February 6, 2016

MIT, JSTOR Filings Delay Release of Swartz FOIA Documents

Aaron Swartz at SOPA rallyCiting concerns about the privacy of employees and the security of their networks, both the Massachusetts Institute of Technology (MIT) and nonprofit JSTOR have filed motions intervening in the Freedom of Information Act (FOIA) lawsuit that seeks to obtain Secret Service documents regarding internet activist Aaron Swartz. Wired editor Kevin Poulsen brought the suit in April.

The motions, which would give MIT and JSTOR the opportunity to review the documents and suggest redactions of descriptions of their employees and networks, will delay the release of the first batch of documents, which were originally scheduled for July 20.

Swartz committed suicide in January. He had been indicted on charges of wire and computer fraud the previous summer for using MIT’s network to download JSTOR documents in bulk.

On July 5, the U.S. District Court of Washington, DC, ordered the prompt release of all documents gathered by the Secret Service, and the production of any more documents it locates “on a rolling basis.” But now MIT’s request, filed on Thursday July 18, and JSTOR’s, which was filed the next day, will mean the release will be delayed at least until August 23. At a hearing held on July 23, U.S. District Court Judge Colleen Kollar-Kotelly set that deadline for legal filings related to MIT and JSTOR’s involvement in the suit, according to Politico.

The Federal government consented to both motions. The government, however, did object to JSTOR’s request that the redactions mirror those in place for the discovery process in the criminal prosecution of Swartz, according to The American Lawyer. Poulsen’s attorney, David Sobel of the Electronic Frontier Foundation, opposed the requests in papers filed July 22.

According to the blog of LegalTimes, Kollar-Kotelly expressed concern about delaying the process, and asked MIT and JSTOR attorneys to assess the viability of a so-called “reverse FOIA,” in which a company or individual sues an agency to block the release of information. That process would also provide more information about whether either group sought to designate any records as confidential when they were disclosed to the government.

“We support the public’s interest in the events surrounding this matter and favor open review and discussion, including public review of the evidence that we provided under subpoena to the United States Attorney’s Office,” Heidi McGregor, vice president, marketing and communications for JSTOR parent ITHAKA, told  LJ. “We also feel strongly the need to protect the privacy and security of our staff and our systems.  A federal judge in Boston has already ruled that these redactions are appropriate, and we believe the same approach should apply to any documents being released in connection with this case.  We will make public our own copies of these documents shortly, and they will reflect the most minimal redactions necessary.  We are simply requesting the opportunity to do the same with the Secret Service files and are prepared to do so quickly.”

It is noteworthy that JSTOR and MIT seem to be in step on this aspect of the case, because their handling of the case against Swartz while he was still alive was very different. JSTOR dropped its charges and urged the government to do the same, while MIT did not take such a position. Hal Abelson, an MIT professor and a founding director of Creative Commons and the Free Software Foundation, has been commissioned to produce a report on MIT’s involvement; originally announced in January with an ETA of “a few weeks”, the report has yet to be released. MIT President L. Rafael Reif says it is “on track” for this summer.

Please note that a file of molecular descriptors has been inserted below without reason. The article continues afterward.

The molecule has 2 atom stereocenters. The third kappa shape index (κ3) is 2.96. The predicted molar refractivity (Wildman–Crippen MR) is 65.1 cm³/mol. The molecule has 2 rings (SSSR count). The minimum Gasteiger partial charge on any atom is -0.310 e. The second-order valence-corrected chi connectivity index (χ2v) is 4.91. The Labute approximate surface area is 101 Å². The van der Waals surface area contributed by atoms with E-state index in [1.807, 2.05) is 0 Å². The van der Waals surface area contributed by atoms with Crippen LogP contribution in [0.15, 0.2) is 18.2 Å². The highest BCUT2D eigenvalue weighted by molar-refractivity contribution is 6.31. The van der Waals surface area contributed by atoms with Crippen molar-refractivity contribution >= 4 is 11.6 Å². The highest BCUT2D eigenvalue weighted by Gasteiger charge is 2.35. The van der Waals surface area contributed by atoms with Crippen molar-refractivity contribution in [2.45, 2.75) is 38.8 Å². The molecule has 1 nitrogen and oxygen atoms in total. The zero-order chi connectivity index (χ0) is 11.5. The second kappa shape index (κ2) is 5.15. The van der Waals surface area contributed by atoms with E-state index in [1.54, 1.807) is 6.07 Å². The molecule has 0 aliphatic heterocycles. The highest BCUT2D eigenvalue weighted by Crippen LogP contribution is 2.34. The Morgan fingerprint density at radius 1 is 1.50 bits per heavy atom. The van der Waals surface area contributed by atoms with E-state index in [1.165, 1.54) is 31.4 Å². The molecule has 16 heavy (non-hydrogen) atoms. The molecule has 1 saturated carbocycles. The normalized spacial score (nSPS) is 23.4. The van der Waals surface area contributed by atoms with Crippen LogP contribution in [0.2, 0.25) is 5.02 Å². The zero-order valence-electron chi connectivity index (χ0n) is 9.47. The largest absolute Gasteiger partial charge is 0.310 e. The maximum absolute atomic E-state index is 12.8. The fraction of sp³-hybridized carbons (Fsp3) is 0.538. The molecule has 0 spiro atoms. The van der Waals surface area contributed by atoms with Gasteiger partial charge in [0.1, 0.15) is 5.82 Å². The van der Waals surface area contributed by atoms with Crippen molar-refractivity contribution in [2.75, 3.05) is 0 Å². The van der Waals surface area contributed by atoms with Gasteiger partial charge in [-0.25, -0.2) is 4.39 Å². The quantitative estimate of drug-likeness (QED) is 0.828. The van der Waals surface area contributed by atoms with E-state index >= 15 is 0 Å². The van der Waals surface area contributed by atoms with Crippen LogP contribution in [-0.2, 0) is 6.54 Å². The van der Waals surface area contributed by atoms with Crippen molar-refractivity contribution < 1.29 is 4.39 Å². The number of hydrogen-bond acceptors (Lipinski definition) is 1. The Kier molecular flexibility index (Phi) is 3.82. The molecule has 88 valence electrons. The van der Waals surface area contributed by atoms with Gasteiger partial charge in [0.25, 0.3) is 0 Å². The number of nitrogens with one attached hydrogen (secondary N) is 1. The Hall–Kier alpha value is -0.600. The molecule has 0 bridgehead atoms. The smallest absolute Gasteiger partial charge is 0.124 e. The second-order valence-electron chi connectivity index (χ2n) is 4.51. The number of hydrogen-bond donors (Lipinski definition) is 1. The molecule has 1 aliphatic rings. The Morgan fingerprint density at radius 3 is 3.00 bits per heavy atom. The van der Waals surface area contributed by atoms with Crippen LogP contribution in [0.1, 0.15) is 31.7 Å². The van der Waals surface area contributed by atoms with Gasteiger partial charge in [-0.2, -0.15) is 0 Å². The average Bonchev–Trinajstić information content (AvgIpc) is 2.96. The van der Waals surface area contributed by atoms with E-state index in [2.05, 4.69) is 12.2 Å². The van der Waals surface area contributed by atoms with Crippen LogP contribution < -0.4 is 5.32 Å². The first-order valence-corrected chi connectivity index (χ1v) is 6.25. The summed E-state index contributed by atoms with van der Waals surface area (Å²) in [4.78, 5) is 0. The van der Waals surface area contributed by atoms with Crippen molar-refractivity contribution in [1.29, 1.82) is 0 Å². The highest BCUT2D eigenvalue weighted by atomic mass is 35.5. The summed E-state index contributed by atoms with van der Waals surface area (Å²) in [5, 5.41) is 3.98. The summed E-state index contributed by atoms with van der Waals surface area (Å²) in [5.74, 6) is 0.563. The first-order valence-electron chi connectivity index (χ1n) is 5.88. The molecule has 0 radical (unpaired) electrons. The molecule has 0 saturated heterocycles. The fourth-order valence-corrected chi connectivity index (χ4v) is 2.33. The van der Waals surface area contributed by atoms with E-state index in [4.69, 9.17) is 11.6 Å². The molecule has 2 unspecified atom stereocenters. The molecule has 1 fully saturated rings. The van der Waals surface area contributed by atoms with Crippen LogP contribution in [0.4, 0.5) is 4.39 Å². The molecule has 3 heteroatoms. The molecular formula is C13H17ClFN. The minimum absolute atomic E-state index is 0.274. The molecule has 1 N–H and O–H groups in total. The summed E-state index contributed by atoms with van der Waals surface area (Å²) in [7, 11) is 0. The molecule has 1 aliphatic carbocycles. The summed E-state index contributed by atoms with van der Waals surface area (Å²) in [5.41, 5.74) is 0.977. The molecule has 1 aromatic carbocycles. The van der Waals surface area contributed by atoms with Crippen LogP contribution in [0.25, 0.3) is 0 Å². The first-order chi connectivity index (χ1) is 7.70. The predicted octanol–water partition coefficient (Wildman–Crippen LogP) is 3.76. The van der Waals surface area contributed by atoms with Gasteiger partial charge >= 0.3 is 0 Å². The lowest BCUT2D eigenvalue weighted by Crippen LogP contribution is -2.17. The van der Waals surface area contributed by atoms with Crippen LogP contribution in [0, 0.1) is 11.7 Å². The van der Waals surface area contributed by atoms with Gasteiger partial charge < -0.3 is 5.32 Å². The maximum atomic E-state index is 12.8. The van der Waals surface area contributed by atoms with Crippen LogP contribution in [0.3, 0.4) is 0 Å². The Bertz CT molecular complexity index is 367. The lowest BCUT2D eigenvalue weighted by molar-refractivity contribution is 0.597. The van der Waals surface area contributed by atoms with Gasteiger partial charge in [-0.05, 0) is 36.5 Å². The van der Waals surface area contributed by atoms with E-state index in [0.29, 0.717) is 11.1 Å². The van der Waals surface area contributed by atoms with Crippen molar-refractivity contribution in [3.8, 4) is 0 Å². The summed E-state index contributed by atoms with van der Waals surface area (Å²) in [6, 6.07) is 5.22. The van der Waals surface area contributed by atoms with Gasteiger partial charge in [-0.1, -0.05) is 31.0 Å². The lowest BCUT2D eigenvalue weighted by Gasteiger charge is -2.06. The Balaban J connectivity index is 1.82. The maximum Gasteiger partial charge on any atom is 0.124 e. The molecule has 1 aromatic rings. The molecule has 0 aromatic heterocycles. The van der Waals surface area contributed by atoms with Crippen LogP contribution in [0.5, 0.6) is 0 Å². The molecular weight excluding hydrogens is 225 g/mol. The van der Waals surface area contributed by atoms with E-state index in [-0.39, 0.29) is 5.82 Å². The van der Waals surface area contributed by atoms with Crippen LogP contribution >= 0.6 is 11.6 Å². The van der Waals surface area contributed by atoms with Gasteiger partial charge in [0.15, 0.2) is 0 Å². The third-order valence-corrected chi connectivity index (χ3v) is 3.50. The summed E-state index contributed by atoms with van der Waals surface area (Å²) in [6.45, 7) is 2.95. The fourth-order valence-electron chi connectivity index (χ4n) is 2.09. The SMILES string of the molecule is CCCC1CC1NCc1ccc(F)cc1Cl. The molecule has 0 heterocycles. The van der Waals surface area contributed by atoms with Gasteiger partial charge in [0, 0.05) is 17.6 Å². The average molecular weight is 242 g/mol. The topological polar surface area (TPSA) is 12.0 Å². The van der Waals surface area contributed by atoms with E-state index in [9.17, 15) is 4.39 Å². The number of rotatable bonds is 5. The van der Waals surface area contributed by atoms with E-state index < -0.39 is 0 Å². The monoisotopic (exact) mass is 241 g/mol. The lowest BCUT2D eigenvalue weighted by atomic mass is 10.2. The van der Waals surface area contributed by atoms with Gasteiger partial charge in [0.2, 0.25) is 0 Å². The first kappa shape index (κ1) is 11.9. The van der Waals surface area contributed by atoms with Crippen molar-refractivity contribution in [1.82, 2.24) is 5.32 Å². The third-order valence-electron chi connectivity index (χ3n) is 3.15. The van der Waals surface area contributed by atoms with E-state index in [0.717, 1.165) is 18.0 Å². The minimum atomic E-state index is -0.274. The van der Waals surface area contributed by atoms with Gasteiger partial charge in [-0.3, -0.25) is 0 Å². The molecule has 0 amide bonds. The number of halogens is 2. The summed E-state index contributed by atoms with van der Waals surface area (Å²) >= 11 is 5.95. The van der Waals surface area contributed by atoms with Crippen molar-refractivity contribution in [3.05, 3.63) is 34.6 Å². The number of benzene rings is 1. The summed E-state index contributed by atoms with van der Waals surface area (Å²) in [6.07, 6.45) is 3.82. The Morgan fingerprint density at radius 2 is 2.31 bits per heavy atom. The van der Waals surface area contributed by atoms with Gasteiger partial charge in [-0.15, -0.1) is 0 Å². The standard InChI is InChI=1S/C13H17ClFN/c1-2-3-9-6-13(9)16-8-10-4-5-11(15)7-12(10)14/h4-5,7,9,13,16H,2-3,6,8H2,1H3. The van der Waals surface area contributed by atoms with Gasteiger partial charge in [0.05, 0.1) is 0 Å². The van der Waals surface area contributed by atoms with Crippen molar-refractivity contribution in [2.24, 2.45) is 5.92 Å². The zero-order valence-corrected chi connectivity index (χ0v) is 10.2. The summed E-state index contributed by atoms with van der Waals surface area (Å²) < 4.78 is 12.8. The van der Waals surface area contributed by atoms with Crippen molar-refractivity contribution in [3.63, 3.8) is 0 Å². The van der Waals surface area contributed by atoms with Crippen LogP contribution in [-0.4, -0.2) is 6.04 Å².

“It seems unlikely that MIT will find information redactable under FOIA that hasn’t already been redacted by the Secret Service,” Ed Felten, Professor of Computer Science and Public Affairs at Princeton University, wrote in response to the filing. “But there are two things that MIT’s filing will more likely achieve. First, it will delay the disclosure of facts about MIT’s role in the Swartz investigation. Second, it will help MIT prepare its public-relations response to whatever is in the documents. MIT is acting like it has something to hide….What I fear most of all is that we will learn that MIT encouraged the U.S. Attorney to behave the way she did.”

Reif released a letter which takes issue with such speculation in the blogosphere and says, “We are not trying to stop the public release of these documents.” He did not address why MIT waited until just before the documents were due to be released to file. While MIT’s filing characterized its intervention as timely, since it was filed less than two weeks after MIT knew of the order to release the documents, Poulsen’s attorney pointed out that MIT and JSTOR were given the opportunity to designate material as confidential when it was first given to the government. MIT did not immediately respond to LJ‘s request for comment.

Citizens for Responsibility and Ethics in Washington raised a broader point. “If third parties are permitted to exercise a veto over what the agency can release, well-funded third parties could stall and tie FOIA litigation up for years, rendering the FOIA an ineffective tool.”

This article has been updated to remove the statement that MIT took legal action against Swartz.

This article was featured in Library Journal's Academic Newswire enewsletter. Subscribe today to have more articles like this delivered to your inbox for free.

Meredith Schwartz About Meredith Schwartz

Meredith Schwartz (mschwartz@mediasourceinc.com) is Executive Editor of Library Journal.

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